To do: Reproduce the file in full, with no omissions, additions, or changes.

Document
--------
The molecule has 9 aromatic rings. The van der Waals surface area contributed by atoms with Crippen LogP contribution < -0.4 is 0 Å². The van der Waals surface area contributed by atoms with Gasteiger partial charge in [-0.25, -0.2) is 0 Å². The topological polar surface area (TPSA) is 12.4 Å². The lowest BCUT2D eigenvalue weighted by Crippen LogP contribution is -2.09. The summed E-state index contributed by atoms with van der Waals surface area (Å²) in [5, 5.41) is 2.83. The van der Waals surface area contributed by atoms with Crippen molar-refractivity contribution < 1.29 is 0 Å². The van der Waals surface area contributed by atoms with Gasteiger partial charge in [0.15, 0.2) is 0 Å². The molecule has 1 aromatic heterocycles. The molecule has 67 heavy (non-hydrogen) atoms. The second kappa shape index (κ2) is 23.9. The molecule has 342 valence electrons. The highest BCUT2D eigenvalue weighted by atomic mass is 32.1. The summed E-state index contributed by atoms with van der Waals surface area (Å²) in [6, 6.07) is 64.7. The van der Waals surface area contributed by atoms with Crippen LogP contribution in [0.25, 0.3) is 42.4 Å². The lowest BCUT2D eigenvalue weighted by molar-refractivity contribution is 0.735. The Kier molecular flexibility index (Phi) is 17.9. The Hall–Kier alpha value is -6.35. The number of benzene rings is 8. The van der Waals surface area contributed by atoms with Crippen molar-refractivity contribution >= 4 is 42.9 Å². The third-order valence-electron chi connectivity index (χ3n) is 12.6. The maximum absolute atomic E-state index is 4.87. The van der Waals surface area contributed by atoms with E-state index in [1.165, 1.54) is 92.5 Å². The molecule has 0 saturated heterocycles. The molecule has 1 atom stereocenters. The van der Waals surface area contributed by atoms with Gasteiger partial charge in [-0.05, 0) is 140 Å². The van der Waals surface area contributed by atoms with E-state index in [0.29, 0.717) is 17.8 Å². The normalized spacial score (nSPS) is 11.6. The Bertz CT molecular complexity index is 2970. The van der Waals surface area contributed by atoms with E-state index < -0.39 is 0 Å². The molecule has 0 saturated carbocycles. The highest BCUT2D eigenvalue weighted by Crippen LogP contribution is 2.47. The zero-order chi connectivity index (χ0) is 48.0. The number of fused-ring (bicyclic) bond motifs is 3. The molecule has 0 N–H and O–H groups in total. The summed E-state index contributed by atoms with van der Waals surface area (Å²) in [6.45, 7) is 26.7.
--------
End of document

The molecule has 9 aromatic rings. The van der Waals surface area contributed by atoms with Crippen LogP contribution < -0.4 is 0 Å². The van der Waals surface area contributed by atoms with Gasteiger partial charge in [-0.25, -0.2) is 0 Å². The topological polar surface area (TPSA) is 12.4 Å². The lowest BCUT2D eigenvalue weighted by Crippen LogP contribution is -2.09. The summed E-state index contributed by atoms with van der Waals surface area (Å²) in [5, 5.41) is 2.83. The van der Waals surface area contributed by atoms with Crippen molar-refractivity contribution < 1.29 is 0 Å². The van der Waals surface area contributed by atoms with Gasteiger partial charge in [0.15, 0.2) is 0 Å². The molecule has 1 aromatic heterocycles. The molecule has 67 heavy (non-hydrogen) atoms. The second kappa shape index (κ2) is 23.9. The molecule has 342 valence electrons. The highest BCUT2D eigenvalue weighted by atomic mass is 32.1. The summed E-state index contributed by atoms with van der Waals surface area (Å²) in [6, 6.07) is 64.7. The van der Waals surface area contributed by atoms with Crippen LogP contribution in [0.25, 0.3) is 42.4 Å². The lowest BCUT2D eigenvalue weighted by molar-refractivity contribution is 0.735. The Kier molecular flexibility index (Phi) is 17.9. The Hall–Kier alpha value is -6.35. The number of benzene rings is 8. The van der Waals surface area contributed by atoms with Crippen molar-refractivity contribution >= 4 is 42.9 Å². The third-order valence-electron chi connectivity index (χ3n) is 12.6. The maximum absolute atomic E-state index is 4.87. The van der Waals surface area contributed by atoms with E-state index in [1.165, 1.54) is 92.5 Å². The molecule has 0 saturated heterocycles. The molecule has 1 atom stereocenters. The van der Waals surface area contributed by atoms with Gasteiger partial charge in [-0.05, 0) is 140 Å². The van der Waals surface area contributed by atoms with E-state index in [0.29, 0.717) is 17.8 Å². The normalized spacial score (nSPS) is 11.6. The Bertz CT molecular complexity index is 2970. The van der Waals surface area contributed by atoms with E-state index < -0.39 is 0 Å². The molecule has 0 saturated carbocycles. The highest BCUT2D eigenvalue weighted by Crippen LogP contribution is 2.47. The zero-order chi connectivity index (χ0) is 48.0. The number of fused-ring (bicyclic) bond motifs is 3. The molecule has 0 N–H and O–H groups in total. The summed E-state index contributed by atoms with van der Waals surface area (Å²) in [6.45, 7) is 26.7.